Thomas Lahnthaler, CEO of The Crisis Compass, explains how COVID-19 is truly a test for democracies in this insightful piece of political analysis
What if a fair and unrigged referendum in a democracy resulted in 51% of the population choosing to change the system to a dictatorship?
This political dilemma is regularly debated in the context of democracy, the predominant political system in the so-called Western world. A model that is based on inclusion of the people and participation in political dialogue through elections and other means of inclusiveness, though democratic systems are fundamentally different in their structures, how democracy is interpreted, and their level of real participation. There are countries like the U.S. with a high degree of self-declaration as guardians of democracy while having a rather non-democratic election system, where de-facto an elite elects the President. Then there’s Switzerland, where many decisions are taken via referendum, but the country is a relatively conservative and closed society. Regardless of the form of democracy, autocratic systems were considered the natural threat to democratic values.
However, even in democratic practice, decisions are generally always taken by the few for the many and effective crisis management is also rarely inclusive and considerate of different opinions. Nevertheless, the first half of 2020 revealed with brutal honesty and little mercy that all it takes to threaten the idea of democracy is a global crisis like COVID-19 where democratic governments were forced to act against the democratic idea and take hierarchical decisions.
For many democratic systems, handling COVID-19 presented a challenge because none of them were aptly ready for a situation of these dimensions. It meant that normal structures and the participation in the political sphere had to be limited and restrictions put in place. Governments were consequently forced to communicate these in a way that would not undermine the trust of the population, while not knowing enough about the actual threat posed by the virus or the consequences their decisions would have in the short and long run. The response and level of resistance to the restrictions presented a clear indication of the level of trust in leadership and the stability of the democratic system. The COVID-19 situation is the political dilemma above in practice. Political systems and populations have been forced to temporarily grant their leadership more executive power to handle the crisis most effectively. However, the key here was to separate the political agenda from the crisis response. Countries where political elites and the population accepted this unspoken agreement handled the response to COVID-19 quite effectively. The likelihood of the population to accept the new and irreversible normal was higher where this separation was clearly seen as they did not get engaged in political dialogue and the focus was on collectively working through the crisis. Others, where crisis management was a topic of political competition, struggled with the response because the focus was on political survival and not on dealing with the critical situation. This spilt over to the population, who participated in the power struggle, natural to the democratic idea of political participation. These countries are now faced with a strong divide because the focus was not where it would have been most effective, dealing with the crisis.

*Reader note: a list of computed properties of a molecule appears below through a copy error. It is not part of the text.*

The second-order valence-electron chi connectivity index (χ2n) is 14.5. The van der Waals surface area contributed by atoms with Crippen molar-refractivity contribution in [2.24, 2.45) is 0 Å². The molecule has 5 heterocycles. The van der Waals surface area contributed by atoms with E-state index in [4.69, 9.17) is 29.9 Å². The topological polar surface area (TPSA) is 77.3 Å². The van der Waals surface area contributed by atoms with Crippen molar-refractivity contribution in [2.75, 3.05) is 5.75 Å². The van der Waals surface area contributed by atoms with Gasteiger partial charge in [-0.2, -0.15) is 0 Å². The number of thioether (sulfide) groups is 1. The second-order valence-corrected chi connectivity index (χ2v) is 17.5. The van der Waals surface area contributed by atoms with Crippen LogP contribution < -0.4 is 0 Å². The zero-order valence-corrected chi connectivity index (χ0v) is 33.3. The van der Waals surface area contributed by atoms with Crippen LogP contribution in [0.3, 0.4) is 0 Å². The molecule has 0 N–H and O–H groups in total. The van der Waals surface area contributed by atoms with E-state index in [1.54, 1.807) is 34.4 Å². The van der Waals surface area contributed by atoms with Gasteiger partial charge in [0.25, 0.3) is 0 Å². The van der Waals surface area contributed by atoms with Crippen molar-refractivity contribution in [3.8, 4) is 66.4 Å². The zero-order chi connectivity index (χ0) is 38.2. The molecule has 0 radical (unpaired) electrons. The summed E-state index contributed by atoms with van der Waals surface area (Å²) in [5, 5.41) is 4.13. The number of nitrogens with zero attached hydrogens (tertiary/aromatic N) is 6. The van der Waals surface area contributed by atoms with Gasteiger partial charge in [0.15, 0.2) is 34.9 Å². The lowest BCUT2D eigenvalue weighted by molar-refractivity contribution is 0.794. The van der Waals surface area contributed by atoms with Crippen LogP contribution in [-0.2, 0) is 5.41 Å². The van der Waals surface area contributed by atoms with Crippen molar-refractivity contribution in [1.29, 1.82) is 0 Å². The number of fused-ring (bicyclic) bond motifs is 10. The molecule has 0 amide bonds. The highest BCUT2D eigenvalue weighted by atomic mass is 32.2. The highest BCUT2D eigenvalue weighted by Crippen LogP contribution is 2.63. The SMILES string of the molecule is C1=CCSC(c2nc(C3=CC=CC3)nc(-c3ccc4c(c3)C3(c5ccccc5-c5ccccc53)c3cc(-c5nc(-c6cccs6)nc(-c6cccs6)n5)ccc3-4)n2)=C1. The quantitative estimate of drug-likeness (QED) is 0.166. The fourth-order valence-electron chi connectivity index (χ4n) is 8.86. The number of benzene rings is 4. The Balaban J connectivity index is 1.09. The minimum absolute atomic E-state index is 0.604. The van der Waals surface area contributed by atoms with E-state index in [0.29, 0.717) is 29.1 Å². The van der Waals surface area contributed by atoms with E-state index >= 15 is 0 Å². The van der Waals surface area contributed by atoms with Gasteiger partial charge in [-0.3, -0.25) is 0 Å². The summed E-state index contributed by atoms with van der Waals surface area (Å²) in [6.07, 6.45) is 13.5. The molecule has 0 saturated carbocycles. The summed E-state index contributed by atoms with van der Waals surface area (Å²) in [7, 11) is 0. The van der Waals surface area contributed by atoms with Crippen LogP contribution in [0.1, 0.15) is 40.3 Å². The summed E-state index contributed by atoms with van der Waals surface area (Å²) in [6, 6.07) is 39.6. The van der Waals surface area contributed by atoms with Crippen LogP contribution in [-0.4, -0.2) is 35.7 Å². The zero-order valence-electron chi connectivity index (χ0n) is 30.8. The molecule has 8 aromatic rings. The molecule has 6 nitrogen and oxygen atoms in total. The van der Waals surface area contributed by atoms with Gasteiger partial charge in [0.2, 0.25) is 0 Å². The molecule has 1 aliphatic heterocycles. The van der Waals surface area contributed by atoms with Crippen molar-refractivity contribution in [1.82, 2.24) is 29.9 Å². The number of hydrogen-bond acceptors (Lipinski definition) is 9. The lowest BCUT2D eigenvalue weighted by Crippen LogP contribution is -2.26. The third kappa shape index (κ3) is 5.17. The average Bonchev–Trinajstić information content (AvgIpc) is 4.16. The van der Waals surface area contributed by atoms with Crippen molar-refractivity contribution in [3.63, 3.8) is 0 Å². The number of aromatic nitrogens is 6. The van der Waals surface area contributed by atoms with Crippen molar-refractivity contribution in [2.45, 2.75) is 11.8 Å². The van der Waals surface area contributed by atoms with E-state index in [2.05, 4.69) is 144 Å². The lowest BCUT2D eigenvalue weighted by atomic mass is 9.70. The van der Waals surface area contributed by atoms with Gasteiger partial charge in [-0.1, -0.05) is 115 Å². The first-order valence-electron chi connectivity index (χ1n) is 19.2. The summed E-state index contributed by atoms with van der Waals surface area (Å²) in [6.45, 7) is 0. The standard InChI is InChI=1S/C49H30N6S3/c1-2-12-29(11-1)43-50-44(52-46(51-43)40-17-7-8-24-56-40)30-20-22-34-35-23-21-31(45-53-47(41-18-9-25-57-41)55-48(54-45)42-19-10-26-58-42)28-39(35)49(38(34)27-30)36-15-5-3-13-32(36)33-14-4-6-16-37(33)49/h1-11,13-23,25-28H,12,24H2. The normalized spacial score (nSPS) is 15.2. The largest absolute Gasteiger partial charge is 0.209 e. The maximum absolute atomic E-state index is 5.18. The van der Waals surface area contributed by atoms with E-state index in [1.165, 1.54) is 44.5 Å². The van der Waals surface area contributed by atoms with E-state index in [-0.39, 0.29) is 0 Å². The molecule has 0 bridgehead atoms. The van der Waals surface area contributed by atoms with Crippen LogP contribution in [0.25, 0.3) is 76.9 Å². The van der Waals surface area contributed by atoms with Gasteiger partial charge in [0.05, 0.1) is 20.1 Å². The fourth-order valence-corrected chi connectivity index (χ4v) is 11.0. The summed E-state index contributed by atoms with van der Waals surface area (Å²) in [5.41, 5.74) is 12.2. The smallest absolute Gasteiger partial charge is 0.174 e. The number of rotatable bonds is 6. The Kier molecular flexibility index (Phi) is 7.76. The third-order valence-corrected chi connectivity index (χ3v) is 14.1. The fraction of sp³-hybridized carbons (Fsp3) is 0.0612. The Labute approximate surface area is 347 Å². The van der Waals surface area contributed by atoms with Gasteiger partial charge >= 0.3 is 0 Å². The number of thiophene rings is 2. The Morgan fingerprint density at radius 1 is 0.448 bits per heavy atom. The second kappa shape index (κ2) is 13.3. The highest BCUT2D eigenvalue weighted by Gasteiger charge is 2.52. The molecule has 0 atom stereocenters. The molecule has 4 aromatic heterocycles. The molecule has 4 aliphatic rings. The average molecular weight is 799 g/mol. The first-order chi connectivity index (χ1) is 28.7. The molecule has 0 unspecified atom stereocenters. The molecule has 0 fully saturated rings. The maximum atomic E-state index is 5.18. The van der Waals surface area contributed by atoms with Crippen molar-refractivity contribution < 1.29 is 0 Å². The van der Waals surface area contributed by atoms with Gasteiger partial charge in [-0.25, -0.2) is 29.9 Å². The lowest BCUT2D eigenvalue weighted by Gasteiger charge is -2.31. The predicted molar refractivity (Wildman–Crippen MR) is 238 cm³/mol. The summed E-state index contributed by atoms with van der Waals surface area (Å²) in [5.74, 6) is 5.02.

However, the situation also created a space for innovation. A crisis is a turning point of a story, a game-changer. Crises have many definitions, but generally, they are situations in which decision-making, adaptation, focus and an innovative way of thinking are necessary. On the other side of every challenge lies an opportunity. People have survived many and worse crises in the past because humanity can adjust and reinvent itself. When implementing restrictions due to COVID-19, governments also created opportunities and an environment that required innovation. It allowed for and forced people to think differently, to face challenges they had not considered earlier and to test their own resilience and creative potential. Thus, the political leadership through their involuntary decisions created a space for change, a change that is and will be driven by the people. It is unseen cooperation between governments and society, which might not be visible at this stage, but will, however, significantly shape the future. Regardless of the situation, political systems provide room for the population’s engagement and participation because ultimately a country is built upon its people. Crises are tests for systems and the cooperation between them and the actors in it – COVID-19 presented a global challenge with many opportunities for growth and learning because it is innovation what lies on the other side of the crisis.
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